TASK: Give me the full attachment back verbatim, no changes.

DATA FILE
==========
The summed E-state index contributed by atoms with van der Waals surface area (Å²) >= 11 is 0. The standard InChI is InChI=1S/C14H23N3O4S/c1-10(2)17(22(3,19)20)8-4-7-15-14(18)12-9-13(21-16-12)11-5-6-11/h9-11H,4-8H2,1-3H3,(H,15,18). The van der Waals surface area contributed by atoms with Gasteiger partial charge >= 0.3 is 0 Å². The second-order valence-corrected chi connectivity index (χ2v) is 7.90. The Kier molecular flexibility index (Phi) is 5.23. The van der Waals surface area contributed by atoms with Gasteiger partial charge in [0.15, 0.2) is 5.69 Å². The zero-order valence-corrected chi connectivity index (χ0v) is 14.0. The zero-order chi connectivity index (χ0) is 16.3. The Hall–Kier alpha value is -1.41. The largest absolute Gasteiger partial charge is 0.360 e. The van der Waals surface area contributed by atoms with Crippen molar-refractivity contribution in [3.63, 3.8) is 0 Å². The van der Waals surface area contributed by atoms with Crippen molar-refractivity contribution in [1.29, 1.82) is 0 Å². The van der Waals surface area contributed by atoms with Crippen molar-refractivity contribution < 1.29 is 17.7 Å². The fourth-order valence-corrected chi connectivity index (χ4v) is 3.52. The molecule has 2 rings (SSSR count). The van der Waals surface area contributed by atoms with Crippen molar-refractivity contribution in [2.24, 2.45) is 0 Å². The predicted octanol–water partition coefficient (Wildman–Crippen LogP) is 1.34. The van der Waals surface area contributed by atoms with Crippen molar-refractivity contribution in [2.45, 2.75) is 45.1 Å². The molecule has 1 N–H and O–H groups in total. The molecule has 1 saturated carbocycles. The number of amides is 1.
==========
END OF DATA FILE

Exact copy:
The summed E-state index contributed by atoms with van der Waals surface area (Å²) >= 11 is 0. The standard InChI is InChI=1S/C14H23N3O4S/c1-10(2)17(22(3,19)20)8-4-7-15-14(18)12-9-13(21-16-12)11-5-6-11/h9-11H,4-8H2,1-3H3,(H,15,18). The van der Waals surface area contributed by atoms with Gasteiger partial charge >= 0.3 is 0 Å². The second-order valence-corrected chi connectivity index (χ2v) is 7.90. The Kier molecular flexibility index (Phi) is 5.23. The van der Waals surface area contributed by atoms with Gasteiger partial charge in [0.15, 0.2) is 5.69 Å². The zero-order valence-corrected chi connectivity index (χ0v) is 14.0. The zero-order chi connectivity index (χ0) is 16.3. The Hall–Kier alpha value is -1.41. The largest absolute Gasteiger partial charge is 0.360 e. The van der Waals surface area contributed by atoms with Crippen molar-refractivity contribution in [3.63, 3.8) is 0 Å². The van der Waals surface area contributed by atoms with Crippen molar-refractivity contribution in [1.29, 1.82) is 0 Å². The van der Waals surface area contributed by atoms with Crippen molar-refractivity contribution < 1.29 is 17.7 Å². The fourth-order valence-corrected chi connectivity index (χ4v) is 3.52. The molecule has 2 rings (SSSR count). The van der Waals surface area contributed by atoms with Crippen molar-refractivity contribution in [2.24, 2.45) is 0 Å². The predicted octanol–water partition coefficient (Wildman–Crippen LogP) is 1.34. The van der Waals surface area contributed by atoms with Crippen molar-refractivity contribution in [2.45, 2.75) is 45.1 Å². The molecule has 1 N–H and O–H groups in total. The molecule has 1 saturated carbocycles. The number of amides is 1.